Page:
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Is Civility Dead in America?

We seem to be living in a more and more uncivil society. We don't have to.

Jay & Trey Cartoon Swearing/Wikimedia Commons by Threeboy
Source: Jay & Trey Cartoon Swearing/Wikimedia Commons by Threeboy

Sadly, we seem to be living in an increasingly uncivil community. From presidential politics to random internet comments, there seems to be more and more rude, demeaning, insulting, and aggressive language and behavior in our society.

Research on the topic of incivility has found that mental and physical health, worker productivity and employee retention, customer relations, and so forth all greatly suffer when work and social environments are uncivil. And there is social contagion with incivility in that if uncivil behavior occurs and is not confronted by corrective feedback or consequences, it tends to be more readily repeated and spreads to others. Additionally, observational learning theory suggests that when leaders and those held in high esteem in our culture behave in uncivil ways their behavior is modeled and repeated by others. For example, when celebrity CEOs, Presidential candidates and other high ranking politicians, sports stars, and Hollywood celebrities behave in uncivil ways (and get away with it) it gets modeled and thus repeated by others.

Civility is defined as “polite, reasonable, and respectful behavior” (Merriam-Webster). Other definitions include “claiming and caring for one’s identity, needs and beliefs without degrading someone else’s in the process” (Spath and Dahke, Institute for Civility in Government). Even President George Washington in his publication, Rules of Civility and Decent Behavior in Company and Conversation, offered an instruction that included “every action done in company ought to be with some sign of respect, to those that are present.”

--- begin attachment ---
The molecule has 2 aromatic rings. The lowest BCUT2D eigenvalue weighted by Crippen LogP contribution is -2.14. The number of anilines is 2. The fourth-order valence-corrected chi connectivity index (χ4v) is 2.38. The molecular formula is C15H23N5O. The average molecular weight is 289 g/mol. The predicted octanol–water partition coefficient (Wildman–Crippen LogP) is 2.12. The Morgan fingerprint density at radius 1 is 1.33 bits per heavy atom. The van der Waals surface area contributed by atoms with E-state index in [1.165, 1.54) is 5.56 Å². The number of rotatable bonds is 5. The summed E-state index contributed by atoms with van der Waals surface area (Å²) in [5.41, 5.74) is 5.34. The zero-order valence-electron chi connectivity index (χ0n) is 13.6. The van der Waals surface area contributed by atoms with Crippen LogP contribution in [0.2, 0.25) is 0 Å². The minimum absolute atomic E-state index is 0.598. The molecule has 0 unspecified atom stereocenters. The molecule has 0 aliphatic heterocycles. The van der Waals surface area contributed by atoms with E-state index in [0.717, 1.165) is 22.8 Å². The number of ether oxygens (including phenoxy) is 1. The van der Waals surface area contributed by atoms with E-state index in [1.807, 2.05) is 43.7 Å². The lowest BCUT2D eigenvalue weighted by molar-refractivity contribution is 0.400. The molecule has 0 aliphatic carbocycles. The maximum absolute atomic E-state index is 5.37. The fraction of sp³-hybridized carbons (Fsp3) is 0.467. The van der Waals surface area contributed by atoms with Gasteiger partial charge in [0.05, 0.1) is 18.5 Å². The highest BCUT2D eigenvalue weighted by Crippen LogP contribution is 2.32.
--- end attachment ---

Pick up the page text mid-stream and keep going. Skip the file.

Helpful operational definitions of civil behaviors that we may wish to encourage, embrace, and reinforce include:

  • Thinking before speaking
  • Focus on facts rather than beliefs and opinions
  • Focus on the common good rather than individual agendas
  • Disagreeing with others respectfully
  • An openness to others without hostility
  • Respectfulness of diverse views and groups
  • A spirit of collegiality
  • Offering productive and corrective feedback to those who behave in demeaning, insulting, disrespectful, and discriminatory ways

Forms of uncivil behavior that should be avoided include the following:

  • Interrupting and talking over others who have the floor
  • Insults as well as overgeneralized and dispositional character criticisms and attributions
  • Use of aggressive, sarcastic, or demeaning language and tone
  • Refusal to acknowledge the good points of others
used with permission from TEDxSantaClaraUniversity
Source: used with permission from TEDxSantaClaraUniversity

We can all do our part to treat others as we wish to be treated and to be respectful and compassionate to everyone (even those with whom we disagree). While there are no simple answers, if we can work together to create a culture and environment where all (and I really do mean all) interactions (in person and online) are conducted with respect and compassion and that people who don’t behave in a civil manner are provided with corrective feedback, perhaps we can start to turn the tide in our increasingly uncivil culture.

So, what do you think?

For further reading consider the following:

Eisenhardt, K. M., Kahwajy, J. L., Bourgeois, L. J. (1997, July-August). How management teams can have a good fight. Harvard Business Review, 1-8.

Plante, T.G. (2004). Do the Right Thing: Living Ethically in an Unethical World. Oakland, CA: New Harbinger.

Washington, G. (2007). Rules of Civility and Decent Behavior in Company and Conversation. BN Pub.

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Copyright 2016, Thomas G. Plante, PhD, ABPP